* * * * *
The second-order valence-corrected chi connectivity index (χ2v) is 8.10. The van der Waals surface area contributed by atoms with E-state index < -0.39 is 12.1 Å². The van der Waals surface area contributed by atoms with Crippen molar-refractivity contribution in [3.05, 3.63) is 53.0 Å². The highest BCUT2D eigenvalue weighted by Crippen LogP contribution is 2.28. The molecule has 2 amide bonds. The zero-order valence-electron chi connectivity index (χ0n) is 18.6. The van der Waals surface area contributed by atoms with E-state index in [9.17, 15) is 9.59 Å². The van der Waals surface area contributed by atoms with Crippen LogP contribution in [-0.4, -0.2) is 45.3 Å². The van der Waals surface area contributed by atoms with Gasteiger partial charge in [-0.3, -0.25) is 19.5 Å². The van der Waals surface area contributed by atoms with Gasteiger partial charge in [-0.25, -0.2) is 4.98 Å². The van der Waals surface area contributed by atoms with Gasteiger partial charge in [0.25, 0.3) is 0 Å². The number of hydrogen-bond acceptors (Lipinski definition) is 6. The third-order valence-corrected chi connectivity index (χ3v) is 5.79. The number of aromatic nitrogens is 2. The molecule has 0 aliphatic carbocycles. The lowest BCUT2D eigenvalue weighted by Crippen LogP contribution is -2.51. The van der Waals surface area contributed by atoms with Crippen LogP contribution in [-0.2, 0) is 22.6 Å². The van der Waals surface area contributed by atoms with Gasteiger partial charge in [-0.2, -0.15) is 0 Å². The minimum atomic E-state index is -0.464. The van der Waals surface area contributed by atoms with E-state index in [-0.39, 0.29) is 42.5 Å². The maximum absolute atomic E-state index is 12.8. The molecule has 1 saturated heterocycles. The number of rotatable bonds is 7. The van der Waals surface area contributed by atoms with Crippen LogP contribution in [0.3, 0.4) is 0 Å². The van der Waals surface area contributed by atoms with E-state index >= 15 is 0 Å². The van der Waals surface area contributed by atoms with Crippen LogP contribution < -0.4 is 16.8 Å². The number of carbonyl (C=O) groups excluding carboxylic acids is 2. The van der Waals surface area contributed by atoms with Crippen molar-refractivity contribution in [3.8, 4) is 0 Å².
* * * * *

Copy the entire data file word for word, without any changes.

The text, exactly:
The second-order valence-corrected chi connectivity index (χ2v) is 8.10. The van der Waals surface area contributed by atoms with E-state index < -0.39 is 12.1 Å². The van der Waals surface area contributed by atoms with Crippen molar-refractivity contribution in [3.05, 3.63) is 53.0 Å². The highest BCUT2D eigenvalue weighted by Crippen LogP contribution is 2.28. The molecule has 2 amide bonds. The zero-order valence-electron chi connectivity index (χ0n) is 18.6. The van der Waals surface area contributed by atoms with E-state index in [9.17, 15) is 9.59 Å². The van der Waals surface area contributed by atoms with Crippen LogP contribution in [-0.4, -0.2) is 45.3 Å². The van der Waals surface area contributed by atoms with Gasteiger partial charge in [-0.3, -0.25) is 19.5 Å². The van der Waals surface area contributed by atoms with Gasteiger partial charge in [-0.25, -0.2) is 4.98 Å². The van der Waals surface area contributed by atoms with Gasteiger partial charge in [0.25, 0.3) is 0 Å². The number of hydrogen-bond acceptors (Lipinski definition) is 6. The third-order valence-corrected chi connectivity index (χ3v) is 5.79. The number of aromatic nitrogens is 2. The molecule has 0 aliphatic carbocycles. The lowest BCUT2D eigenvalue weighted by Crippen LogP contribution is -2.51. The van der Waals surface area contributed by atoms with Crippen LogP contribution in [-0.2, 0) is 22.6 Å². The van der Waals surface area contributed by atoms with Gasteiger partial charge in [-0.2, -0.15) is 0 Å². The minimum atomic E-state index is -0.464. The van der Waals surface area contributed by atoms with E-state index in [-0.39, 0.29) is 42.5 Å². The maximum absolute atomic E-state index is 12.8. The molecule has 1 saturated heterocycles. The number of rotatable bonds is 7. The van der Waals surface area contributed by atoms with Crippen LogP contribution in [0.3, 0.4) is 0 Å². The van der Waals surface area contributed by atoms with E-state index >= 15 is 0 Å². The van der Waals surface area contributed by atoms with Crippen LogP contribution < -0.4 is 16.8 Å². The number of carbonyl (C=O) groups excluding carboxylic acids is 2. The van der Waals surface area contributed by atoms with Crippen molar-refractivity contribution in [3.8, 4) is 0 Å².